Tag: CherySouthAfrica

China’s real Great Leap Forward with the Chery Tiggo 4 Pro

The motoring world has undergone a complete transformation over the past few years with the emergence of the subcompact SUV. In this time, Chery has become somewhat anonymous with introducing new vehicles to the market, selling their last new car as long ago as 2018. Instead of rushing a lacklustre option into our market (which has been done in bygone times) to appease the demand of this new segment, the Chinese manufacturer has taken its time to refine its offerings for an affordable yet premium experience. Say hello to the rebirth of Chery in South Africa with their launch of the new Tiggo 4 Pro. 

Over the past month or two, Chery has been gearing up for this day. Providing the motoring press and their marketing teams with snippets and teasers of the cards they hold in their hand. We attended the performance testing of the Tiggo 4 Pro at Gerotek recently and now we have been afforded the grand opportunity to be a part of this extravagant experience of essentially witnessing the rebirth of their automotive brand into the South African market. 

While our time before was considerably fleeting, we spent the better part of the day getting to know the top spec Tiggo 4 Pro 1.5T Elite SE CVT which is China’s real Great Leap Forward. 

From the outside, the silhouette of just about all subcompact crossovers are easily interchangeable to the untrained eye. They all share similar lines, lighting designs, overall dimensions and the Tiggo 4 Pro is no different with a design language that mimics those of their Korean and Japanese counterparts. Don’t get me wrong, this is by no means a bad-looking car. It has good proportions, an array of different exterior textures and materials and it utilizes a logical but safe design approach which will appeal to those shopping in the segment.

Where the new Tiggo 4 Pro really excels is with its plush interior. It is almost impossible to believe that the brand that was responsible for the sub-par QQ (which was in essence based on a Daewoo Matiz) has now produced something more attractive and pleasant to be inside than any VW offering in the segment.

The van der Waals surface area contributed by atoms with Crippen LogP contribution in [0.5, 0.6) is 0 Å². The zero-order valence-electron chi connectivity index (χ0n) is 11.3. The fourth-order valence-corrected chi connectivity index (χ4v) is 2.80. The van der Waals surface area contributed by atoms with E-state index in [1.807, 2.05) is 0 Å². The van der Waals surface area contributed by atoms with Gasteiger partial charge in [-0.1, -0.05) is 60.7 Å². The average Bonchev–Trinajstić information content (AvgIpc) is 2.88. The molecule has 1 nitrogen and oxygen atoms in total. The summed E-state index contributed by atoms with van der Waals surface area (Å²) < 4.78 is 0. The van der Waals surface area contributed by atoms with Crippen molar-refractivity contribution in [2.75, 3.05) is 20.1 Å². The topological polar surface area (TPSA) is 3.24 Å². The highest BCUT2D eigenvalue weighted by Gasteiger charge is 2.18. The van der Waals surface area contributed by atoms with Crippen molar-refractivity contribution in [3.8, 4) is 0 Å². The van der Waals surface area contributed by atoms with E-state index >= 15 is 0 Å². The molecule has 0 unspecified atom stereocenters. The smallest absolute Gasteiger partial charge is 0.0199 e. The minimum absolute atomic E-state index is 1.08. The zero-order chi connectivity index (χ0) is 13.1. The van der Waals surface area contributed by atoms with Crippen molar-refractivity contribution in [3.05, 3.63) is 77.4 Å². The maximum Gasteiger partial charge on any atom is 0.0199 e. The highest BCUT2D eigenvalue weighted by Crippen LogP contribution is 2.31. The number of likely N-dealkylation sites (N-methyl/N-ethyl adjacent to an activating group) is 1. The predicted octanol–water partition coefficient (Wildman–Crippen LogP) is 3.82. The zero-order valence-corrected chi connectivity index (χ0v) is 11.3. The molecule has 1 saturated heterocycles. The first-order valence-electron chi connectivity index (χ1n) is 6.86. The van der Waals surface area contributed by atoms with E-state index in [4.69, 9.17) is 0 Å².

You are met with an array of soft touch plastics, leather surfaces, piano black finishes and commodious seats while the tech side of things is equally as noteworthy.

A digital 7” TFT dashboard display is recessed behind the steering wheel while a 10.25” central infotainment screen compatible with Apple CarPlay, Android Auto and Bluetooth sits above the air conditioning vents and minimal instrument buttons. A voice command system that actually works is equipped in the range and select models include a sunroof which sits above the first row of seats. The reassuring message which was echoed during the presentation of improved quality resonates strongly in the cabin. Everything feels sturdy and well assembled while driving produces a rattle free experience.

You have your choice of either a naturally-aspirated 1.5-litre petrol engine producing a maximum of 85kW and 141Nm or a turbocharged derivative of the same displacement with 108kW and 210Nm. The naturally-aspirated motor is coupled to a 5-speed manual transmission or CVT while the turbocharged motor is paired to either a 6-speed manual transmission or a 9-step CVT.